The Zimmer-Biomet bid seeks to dismiss $16 million in hip replacement lawsuits over their failed devices. Hundreds of people have filed hip replacement lawsuits citing premature failure. At one time, more than 2,500 cases were pending against Zimmer-Biomet.
Zimmer Holdings, Inc. divested some of its U.S. Holdings to merge with Biomet, Inc. in 2015. Zimmer and Biomet, were two of the largest companies for orthopedic and dental products before they merged and were only surpassed by Johnson & Johnson. Zimmer-Biomet is headquartered in Warsaw, Indiana, and is now officially known as Zimmer Biomet Holdings, Inc.
Zimmer-Biomet’s Bid To Dismiss
There are more than 400 cases against Zimmer-Biomet still pending in Indiana where the majority of cases involve the M2a metal-on-metal hip replacement device. These devices, consisting of ball, stem, and shell were approved without trial by the FDA and used on the market. This is standard practice if there is an equivalent design already on the market which has been proven successful.
In 2011, patients began to experience premature failure of these devices and required replacements soon after receiving them. The FDA began an investigation and found that the devices emitted toxic metal ions into the surrounding joints where the devices were being placed and that this was causing a leak of the toxic material into the bloodstream.
Generally, hip replacements carry risks of wear on the replacement material and metal on metal implants (MoM) have unique risks due to the metal material of the devices. In 2010, the products regulatory agency in the U.K. issued a medical device alert to the medical community citing the need for follow-ups and blood testing in their hip replacement patients. In 2012, Cana and Australia followed suit and the issue began to appear in the medical and scientific literature.
Judges Find Zimmer-Biomet Negligence
In 2014, Biomet began settling a number of hip replacement lawsuits for the M2a devices prior to the merging with Zimmer. Approximately $56 million was paid out, with each case averaging a settlement of $200,000. The average hip replacement surgery lasts around 15-years while the surgeries consisting of Zimmer-Biomet’s M2a devices, the surgeries were failing within a few years.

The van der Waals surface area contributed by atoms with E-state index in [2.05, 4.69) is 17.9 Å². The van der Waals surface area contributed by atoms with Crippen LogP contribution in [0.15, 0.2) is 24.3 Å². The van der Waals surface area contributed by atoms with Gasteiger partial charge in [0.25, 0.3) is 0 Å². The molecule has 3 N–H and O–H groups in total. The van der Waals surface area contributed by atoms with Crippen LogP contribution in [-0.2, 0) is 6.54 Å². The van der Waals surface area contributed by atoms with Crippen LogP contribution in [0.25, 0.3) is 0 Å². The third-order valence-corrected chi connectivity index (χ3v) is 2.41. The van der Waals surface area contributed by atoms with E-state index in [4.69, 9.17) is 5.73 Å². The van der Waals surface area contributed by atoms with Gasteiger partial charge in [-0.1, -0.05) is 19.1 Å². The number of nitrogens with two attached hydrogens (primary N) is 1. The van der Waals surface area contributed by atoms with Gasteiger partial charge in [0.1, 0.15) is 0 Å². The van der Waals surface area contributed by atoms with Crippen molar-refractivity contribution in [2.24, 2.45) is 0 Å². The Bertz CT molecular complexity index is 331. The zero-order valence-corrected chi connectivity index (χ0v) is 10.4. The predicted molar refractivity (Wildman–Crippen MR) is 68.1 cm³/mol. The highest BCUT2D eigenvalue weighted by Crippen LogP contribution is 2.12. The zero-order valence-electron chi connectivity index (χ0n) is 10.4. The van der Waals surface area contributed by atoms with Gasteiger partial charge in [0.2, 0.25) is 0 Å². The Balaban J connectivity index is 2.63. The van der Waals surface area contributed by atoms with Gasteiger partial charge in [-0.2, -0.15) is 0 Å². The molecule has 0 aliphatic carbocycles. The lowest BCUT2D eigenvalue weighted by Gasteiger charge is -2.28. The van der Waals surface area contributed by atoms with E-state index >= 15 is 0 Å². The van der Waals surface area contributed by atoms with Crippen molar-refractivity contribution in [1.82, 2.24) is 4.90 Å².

The majority of plaintiffs that the Zimmer-Biomet bid seeks to dismiss, cite several factors in their damages including pain and other health problems. The metal particles in the M2a devices were found to result in some of the following:
- Swelling and Damage to Soft Tissue
- Difficulty standing
- Difficulty walking
- Hip Pain
- Metallosis (build-up of metal debris in the soft tissues)
- Revision Surgery
In December of 2017, a Zimmer-Biomet lawsuit in Pennsylvania was won by Margo Polett, who claimed that while creating a promotional video for the company, where she engaged in such activities as bicycling and treadmill running to prove the versatility and durability of the hip replacement device Gender Solutions.
Mrs. Polett claimed to have sustained new damage to her knees which she had previously had double-knee implants. She was awarded approximately $15 million in damages even though she was found to be 30 percent responsible for her injuries.
In 2017, the courts determined that anyone who filed a Zimmer-Biomet lawsuit before April 15, 2017, in relation to their hip replacement devices, the case would be heard.
What’s Next For Zimmer-Biomet?
Zimmer-Biomet has been no stranger to lawsuits, including accusations of theft of trade secrets.
In 2008, German dental company Heraeus Kulzer, owned since 2013 by Matsui Chemicals, filed a lawsuit against Zimmer-Biomet alleging that Zimmer-Biomet stole trade secrets from them when developing dental bone cement. A court found in Heraeus Kulzer’s favor and awarded the company €30 million in damages.
In 2016, Heraeus Kulzer filed another lawsuit against Zimmer-Biomet as well as its supplier Esschem, claiming €121.9 million in damages for the pair collaborating to manufacture copolymers used in the making of cement which the design and development were stolen from Heraeus Kulzer.
Also in 2016, Zimmer-Biomet was accused by the Stryker Corporation of “poaching” for deliberate trade secret appropriation and used unfair competition practices to gain an advantage over the market, including the solicitation of Stryker’s employees and customers in Houston, Texas.
They were accused by Stryker of loss of hundreds of thousands of dollars. Although Zimmer-Biomet also asked the court to dismiss this case as well as the class action lawsuits for their hip replacement devices, they settled with Stryker Corporation.
What’s next for the beleaguered Zimmer-Biomet isn’t known though their reputation and financial health have been battered in the last few decades with new accusations continuing today.
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